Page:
Novel epigenetic clock for fetal brain development predicts prenatal age for cellular stem cell models and derived neurons

Leonard C. Steg, Gemma L. Shireby, Jennifer Imm, Jonathan P. Davies, Alice Franklin, Robert Flynn, Seema C. Namboori, Akshay Bhinge, Aaron R. Jeffries, Joe Burrage, Grant W.A. Neilson, Emma M. Walker, Leo W. Perfect, Jack Price, Grainne McAlonan, Deepak P. Srivastava, Nicholas J. Bray, Emma L. Cope, Kimberley M. Jones, Nicholas D. AllenEhsan Pishva, Emma L. Dempster, Katie Lunnon, Jonathan Mill, Eilis Hannon

Research output: Contribution to journalArticlepeer-review

14 Citations (Scopus)

Abstract

Induced pluripotent stem cells (iPSCs) and their differentiated neurons (iPSC-neurons) are a widely used cellular model in the research of the central nervous system. However, it is unknown how well they capture age-associated processes, particularly given that pluripotent cells are only present during the earliest stages of mammalian development. Epigenetic clocks utilize coordinated age-associated changes in DNA methylation to make predictions that correlate strongly with chronological age. It has been shown that the induction of pluripotency rejuvenates predicted epigenetic age. As existing clocks are not optimized for the study of brain development, we developed the fetal brain clock (FBC), a bespoke epigenetic clock trained in human prenatal brain samples in order to investigate more precisely the epigenetic age of iPSCs and iPSC-neurons. The FBC was tested in two independent validation cohorts across a total of 194 samples, confirming that the FBC outperforms other established epigenetic clocks in fetal brain cohorts. We applied the FBC to DNA methylation data from iPSCs and embryonic stem cells and their derived neuronal precursor cells and neurons, finding that these cell types are epigenetically characterized as having an early fetal age. Furthermore, while differentiation from iPSCs to neurons significantly increases epigenetic age, iPSC-neurons are still predicted as being fetal. Together our findings reiterate the need to better understand the limitations of existing epigenetic clocks for answering biological research questions and highlight a limitation of iPSC-neurons as a cellular model of age-related diseases.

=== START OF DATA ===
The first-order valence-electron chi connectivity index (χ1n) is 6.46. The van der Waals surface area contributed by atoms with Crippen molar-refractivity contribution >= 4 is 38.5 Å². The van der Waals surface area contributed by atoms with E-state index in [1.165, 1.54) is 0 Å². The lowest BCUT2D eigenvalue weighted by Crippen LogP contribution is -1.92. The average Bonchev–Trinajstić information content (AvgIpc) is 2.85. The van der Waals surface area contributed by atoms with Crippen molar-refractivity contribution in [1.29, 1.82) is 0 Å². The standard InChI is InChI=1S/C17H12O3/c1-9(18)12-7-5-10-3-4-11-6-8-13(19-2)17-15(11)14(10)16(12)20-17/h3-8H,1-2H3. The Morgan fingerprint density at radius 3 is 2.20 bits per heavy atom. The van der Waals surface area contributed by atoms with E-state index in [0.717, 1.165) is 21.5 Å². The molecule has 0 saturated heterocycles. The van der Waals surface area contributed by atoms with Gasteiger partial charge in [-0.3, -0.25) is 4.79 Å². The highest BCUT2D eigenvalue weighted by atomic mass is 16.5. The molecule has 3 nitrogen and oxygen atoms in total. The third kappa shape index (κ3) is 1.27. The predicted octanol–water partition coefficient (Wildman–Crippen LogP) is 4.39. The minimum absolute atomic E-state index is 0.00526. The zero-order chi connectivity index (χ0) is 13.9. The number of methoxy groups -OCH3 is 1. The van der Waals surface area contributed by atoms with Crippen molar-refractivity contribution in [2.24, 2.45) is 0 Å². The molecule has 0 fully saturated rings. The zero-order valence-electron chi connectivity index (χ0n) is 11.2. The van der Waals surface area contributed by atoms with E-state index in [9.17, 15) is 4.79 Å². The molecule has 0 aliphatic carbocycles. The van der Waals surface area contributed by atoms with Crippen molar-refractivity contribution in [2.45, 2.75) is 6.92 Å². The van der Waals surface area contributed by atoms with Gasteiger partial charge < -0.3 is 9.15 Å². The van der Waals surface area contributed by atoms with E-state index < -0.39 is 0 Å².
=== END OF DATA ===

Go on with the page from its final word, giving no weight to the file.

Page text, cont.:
Original languageEnglish
Article number98
Pages (from-to)98
Number of pages1
JournalMolecular brain
Volume14
Issue number1
DOIs
Publication statusPublished - 26 Jun 2021

Keywords

  • DNA methylation
  • DNAm clock
  • Epigenetic clock
  • Fetal
  • Induced pluripotent stem cells
  • iPSC-derived neurons
  • Neurodevelopment
  • Neuronal precursor cells

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